Julie Kane’s two most recent poetry collections are Jazz Funeral (2009), the winner of the Donald Justice Poetry Prize, and Rhythm & Booze (2003), a National Poetry Series winner and Poets’ Prize finalist. Her one-act opera Starship Paradise, with music by Dale Trumbore, was produced by Center City Opera Theater of Philadelphia in the spring of 2013. The 2011-2013 Louisiana Poet Laureate, she teaches at Northwestern State University in Natchitoches, Louisiana, and on the faculty of the West Chester Poetry Conference.
Something like a Telephone
Just at the edge of falling into sleep,
into crocodile pools holding no less terror
than the waking witch who claimed to be her mother,
sometimes she would startle at the calling of her name.
And although the crude telephones she made with friends
out of nail-punched soup cans and candle-waxed string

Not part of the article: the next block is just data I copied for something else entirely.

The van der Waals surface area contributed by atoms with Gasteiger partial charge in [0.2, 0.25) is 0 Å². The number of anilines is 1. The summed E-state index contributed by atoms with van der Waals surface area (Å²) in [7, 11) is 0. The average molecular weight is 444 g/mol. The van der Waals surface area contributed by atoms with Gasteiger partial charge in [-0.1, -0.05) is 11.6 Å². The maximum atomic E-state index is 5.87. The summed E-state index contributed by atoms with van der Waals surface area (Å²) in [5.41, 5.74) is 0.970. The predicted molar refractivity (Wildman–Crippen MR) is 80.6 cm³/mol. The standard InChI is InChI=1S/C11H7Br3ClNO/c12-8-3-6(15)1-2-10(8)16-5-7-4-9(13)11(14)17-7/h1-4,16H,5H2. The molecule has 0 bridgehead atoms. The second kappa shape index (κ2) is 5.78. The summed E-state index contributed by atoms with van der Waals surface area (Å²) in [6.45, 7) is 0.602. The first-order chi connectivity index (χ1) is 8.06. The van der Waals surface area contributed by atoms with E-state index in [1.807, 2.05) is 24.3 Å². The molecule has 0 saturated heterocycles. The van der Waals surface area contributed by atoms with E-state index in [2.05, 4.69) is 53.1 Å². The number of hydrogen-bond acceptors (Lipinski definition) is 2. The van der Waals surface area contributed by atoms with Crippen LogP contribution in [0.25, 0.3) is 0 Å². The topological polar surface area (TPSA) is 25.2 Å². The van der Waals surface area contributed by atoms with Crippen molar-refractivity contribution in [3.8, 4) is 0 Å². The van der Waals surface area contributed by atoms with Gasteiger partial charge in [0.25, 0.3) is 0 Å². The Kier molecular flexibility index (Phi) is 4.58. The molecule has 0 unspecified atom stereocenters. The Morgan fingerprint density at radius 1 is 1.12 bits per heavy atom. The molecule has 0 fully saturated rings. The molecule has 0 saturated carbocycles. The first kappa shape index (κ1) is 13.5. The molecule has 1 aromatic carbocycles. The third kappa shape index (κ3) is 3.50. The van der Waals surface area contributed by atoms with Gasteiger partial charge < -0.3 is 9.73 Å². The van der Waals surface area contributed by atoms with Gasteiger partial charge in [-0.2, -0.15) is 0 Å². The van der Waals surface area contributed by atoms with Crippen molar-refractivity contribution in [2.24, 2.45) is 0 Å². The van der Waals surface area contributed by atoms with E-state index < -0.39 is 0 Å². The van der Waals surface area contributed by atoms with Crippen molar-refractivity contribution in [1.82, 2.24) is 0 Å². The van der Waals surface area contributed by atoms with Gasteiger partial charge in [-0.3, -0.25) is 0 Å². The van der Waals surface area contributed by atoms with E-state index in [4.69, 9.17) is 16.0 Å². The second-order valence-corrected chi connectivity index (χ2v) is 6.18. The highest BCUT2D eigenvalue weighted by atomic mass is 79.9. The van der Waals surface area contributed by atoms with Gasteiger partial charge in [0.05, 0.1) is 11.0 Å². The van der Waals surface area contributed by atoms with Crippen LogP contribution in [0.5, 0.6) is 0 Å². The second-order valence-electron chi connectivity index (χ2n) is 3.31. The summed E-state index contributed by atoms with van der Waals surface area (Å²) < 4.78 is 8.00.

never carried one word from a mouth to an ear,
somehow she knew the voice was calling through time.
Years later, washing up on the other shore of pain,
astonished at the fact of her improbable survival,
she would try to remember, as sleep overtook her,
to call down the channel that opened between worlds.
I thought if I got up and
ran around the subdivision
early enough, while the cats
were still sleeping under cars,
and the sky was amethyst,
I could run to the land of the living
with my keys in my hand like
a frozen torch. That summer,
the wind blew east to west
as I passed my house
of smoke and dust,
of spoken and written words.